This is a video recording of my keynote talk delivered at the EKAW 2012 conference in Galway, Ireland, on October 10, 2012.
In computer science, ontologies are commonly understood as partly formal definitions of the conceptual elements in a domain of interest shared to by a community of adopters. Historically, the term "ontology" has been borrowed from the field of philosophy, and its meaning slightly changed, by computer science researchers. A popular justification for ontology-related research have been the challenges for information exchange, processing, and intelligent behavior on the World Wide Web, with its vast body of content, huge user base, linguistic and representational heterogeneity, and so forth. Suprisingly, there are just very few ontologies that are relevant at Web scale in the sense that they are used by a broad, open audience.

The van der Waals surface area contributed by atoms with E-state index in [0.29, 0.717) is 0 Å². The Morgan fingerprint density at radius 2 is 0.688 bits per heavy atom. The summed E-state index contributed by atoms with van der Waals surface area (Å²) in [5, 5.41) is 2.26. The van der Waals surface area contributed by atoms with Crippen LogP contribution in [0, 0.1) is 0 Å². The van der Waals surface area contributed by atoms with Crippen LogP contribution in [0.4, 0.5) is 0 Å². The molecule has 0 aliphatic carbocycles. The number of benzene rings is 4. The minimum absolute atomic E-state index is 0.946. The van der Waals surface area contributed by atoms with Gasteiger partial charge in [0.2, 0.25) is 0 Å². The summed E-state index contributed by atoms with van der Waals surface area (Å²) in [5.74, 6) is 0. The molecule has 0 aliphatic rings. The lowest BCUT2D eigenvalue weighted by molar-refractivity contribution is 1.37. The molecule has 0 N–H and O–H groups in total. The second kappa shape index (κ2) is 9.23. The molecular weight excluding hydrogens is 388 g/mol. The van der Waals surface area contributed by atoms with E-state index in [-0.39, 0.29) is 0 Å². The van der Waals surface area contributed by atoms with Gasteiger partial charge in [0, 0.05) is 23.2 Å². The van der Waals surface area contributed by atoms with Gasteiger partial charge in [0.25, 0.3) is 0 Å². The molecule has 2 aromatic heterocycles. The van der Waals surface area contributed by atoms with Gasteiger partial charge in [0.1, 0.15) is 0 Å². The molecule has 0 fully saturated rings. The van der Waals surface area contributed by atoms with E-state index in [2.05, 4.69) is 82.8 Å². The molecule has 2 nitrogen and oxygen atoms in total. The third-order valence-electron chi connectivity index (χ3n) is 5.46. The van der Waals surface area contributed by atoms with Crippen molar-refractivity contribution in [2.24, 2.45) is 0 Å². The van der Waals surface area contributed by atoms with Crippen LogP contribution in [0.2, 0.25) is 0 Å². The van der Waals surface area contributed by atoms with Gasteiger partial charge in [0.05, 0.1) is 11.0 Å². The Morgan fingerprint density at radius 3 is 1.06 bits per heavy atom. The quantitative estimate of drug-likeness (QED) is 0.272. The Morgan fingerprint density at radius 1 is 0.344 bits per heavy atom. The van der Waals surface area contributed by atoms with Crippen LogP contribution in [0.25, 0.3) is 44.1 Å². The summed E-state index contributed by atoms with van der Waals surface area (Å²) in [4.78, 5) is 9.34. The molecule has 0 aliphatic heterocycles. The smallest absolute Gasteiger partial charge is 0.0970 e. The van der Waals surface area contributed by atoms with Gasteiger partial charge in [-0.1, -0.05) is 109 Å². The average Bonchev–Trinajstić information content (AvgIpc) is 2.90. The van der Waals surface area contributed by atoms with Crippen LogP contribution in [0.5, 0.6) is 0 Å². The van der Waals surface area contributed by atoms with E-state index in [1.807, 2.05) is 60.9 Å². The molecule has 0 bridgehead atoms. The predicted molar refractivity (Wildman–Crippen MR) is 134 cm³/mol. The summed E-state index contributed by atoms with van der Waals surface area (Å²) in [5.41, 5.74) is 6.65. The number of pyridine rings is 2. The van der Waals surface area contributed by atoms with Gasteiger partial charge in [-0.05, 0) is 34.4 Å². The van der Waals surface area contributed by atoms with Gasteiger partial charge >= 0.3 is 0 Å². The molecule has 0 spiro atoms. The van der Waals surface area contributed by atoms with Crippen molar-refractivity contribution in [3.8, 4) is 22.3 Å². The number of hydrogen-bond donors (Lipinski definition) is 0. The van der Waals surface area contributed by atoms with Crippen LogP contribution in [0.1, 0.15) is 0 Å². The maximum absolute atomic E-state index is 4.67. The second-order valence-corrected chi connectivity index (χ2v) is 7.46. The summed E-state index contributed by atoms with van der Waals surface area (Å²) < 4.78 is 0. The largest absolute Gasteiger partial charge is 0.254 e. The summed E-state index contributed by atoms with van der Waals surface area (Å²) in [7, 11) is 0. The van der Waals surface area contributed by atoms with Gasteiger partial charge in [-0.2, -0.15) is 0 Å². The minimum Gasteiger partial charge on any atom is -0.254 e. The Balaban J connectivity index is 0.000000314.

In this keynote talk, I will discuss whether there is a fundamental difference between traditional ontologies and Web ontologies, and analyze the the specific economic, social, and technical challenges of building, maintaining, and using socially agreed, global data structures that are suited for the WWW at large, also with respect to the skills, expectations, and particular needs of companies and Web developers.